Those discussions lead to the creation of an on-field trial that fall at Duke University on Latitude 36 Bermudagrass. “Supplemental Light & Bermudagrass” introduces that trial. The stimulation for that trial came from similar experiences & questions to what we are exploring now.

The results of that trial provide great information to help in our decision making now on if or how much to push fall Bermudagrass growth. These slides give a snap shot into the trial results:

To get the information needed for the discussion of extending Bermudagrass growth, the summary on the last slide (just click on the last circle to skip all the way to the end) provides insight.

  1. The area that received supplemental light ONLY had the best roots & the best strength. Why? The amount of light added, in combination with the sun, exceeded 25 mols / day (the amount of light that photosynthesis can be fully efficient). And with little extra heat, the grass never grew aggressively to burn the energy that was being stored. It DID grow some – as it grew enough to where the paint grew out / was mowed off BEFORE the area w grow covers only.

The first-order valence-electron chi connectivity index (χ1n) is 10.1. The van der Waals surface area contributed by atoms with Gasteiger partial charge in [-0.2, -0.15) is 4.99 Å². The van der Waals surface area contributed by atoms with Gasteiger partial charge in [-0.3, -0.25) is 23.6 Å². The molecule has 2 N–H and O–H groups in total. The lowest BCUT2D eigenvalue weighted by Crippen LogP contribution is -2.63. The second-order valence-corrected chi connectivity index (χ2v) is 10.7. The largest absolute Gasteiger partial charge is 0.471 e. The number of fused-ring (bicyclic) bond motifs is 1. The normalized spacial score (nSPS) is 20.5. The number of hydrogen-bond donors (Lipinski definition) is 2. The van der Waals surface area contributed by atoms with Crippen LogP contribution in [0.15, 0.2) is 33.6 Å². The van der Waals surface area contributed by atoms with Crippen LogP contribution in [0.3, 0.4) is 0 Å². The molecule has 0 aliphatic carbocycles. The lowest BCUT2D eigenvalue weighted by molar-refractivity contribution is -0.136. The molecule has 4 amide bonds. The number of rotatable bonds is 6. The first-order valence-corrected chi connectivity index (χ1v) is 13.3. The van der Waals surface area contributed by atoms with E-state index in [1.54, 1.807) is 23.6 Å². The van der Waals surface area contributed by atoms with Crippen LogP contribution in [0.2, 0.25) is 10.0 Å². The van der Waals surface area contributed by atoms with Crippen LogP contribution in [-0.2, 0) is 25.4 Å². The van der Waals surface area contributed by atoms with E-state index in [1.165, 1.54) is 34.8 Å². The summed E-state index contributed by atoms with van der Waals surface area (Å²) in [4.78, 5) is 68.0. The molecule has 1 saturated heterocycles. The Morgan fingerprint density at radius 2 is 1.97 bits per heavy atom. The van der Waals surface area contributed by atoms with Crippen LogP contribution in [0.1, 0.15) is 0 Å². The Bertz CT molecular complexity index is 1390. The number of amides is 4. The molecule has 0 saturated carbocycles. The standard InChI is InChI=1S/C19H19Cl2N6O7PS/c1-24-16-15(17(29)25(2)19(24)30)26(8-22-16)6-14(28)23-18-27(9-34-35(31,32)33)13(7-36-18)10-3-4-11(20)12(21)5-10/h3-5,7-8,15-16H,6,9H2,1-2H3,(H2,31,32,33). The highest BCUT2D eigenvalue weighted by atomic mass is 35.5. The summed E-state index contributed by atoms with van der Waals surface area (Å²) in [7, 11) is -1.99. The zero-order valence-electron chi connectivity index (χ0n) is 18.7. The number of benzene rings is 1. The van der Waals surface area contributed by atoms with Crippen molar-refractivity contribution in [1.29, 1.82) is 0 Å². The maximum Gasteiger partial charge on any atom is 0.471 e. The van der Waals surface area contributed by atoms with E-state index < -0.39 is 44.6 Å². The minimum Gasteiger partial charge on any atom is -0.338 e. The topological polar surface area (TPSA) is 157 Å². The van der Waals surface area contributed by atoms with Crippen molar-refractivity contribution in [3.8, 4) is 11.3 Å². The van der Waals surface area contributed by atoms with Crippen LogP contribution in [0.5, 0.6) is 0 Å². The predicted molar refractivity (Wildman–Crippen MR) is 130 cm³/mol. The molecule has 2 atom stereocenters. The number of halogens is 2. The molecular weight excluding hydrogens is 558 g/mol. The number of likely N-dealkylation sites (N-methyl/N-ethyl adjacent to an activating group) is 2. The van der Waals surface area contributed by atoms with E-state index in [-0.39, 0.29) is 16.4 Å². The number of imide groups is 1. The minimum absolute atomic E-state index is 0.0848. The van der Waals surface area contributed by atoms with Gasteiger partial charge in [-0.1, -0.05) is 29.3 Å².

2. The area that used grow covers ONLY had the worst roots & the worst strength. Why? Heat was stimulating growth that was burning energy. But with a) low light conditions of the winter + b) the grow covers blocking 50% of the already limited light… the plants burned up their energy reserves (roots).

SO WHAT? What does that have to do with this discussion?

The trial teaches us or reinforces 2 big things:

1. Bermudagrass goes dormant in the fall / winter / spring not just because of temperature, but also because of reduced light levels (its naturally protecting itself)

2. Generating heat will help stimulate Bermudagrass growth later into the fall / winter. The trial used grow covers. Green paint / dye will do similar (up to 7 degrees increase of canopy temperature on a sunny day).

Patriot field with a sodded spot of Latitude 36 showing how much longer it can stay green in Fall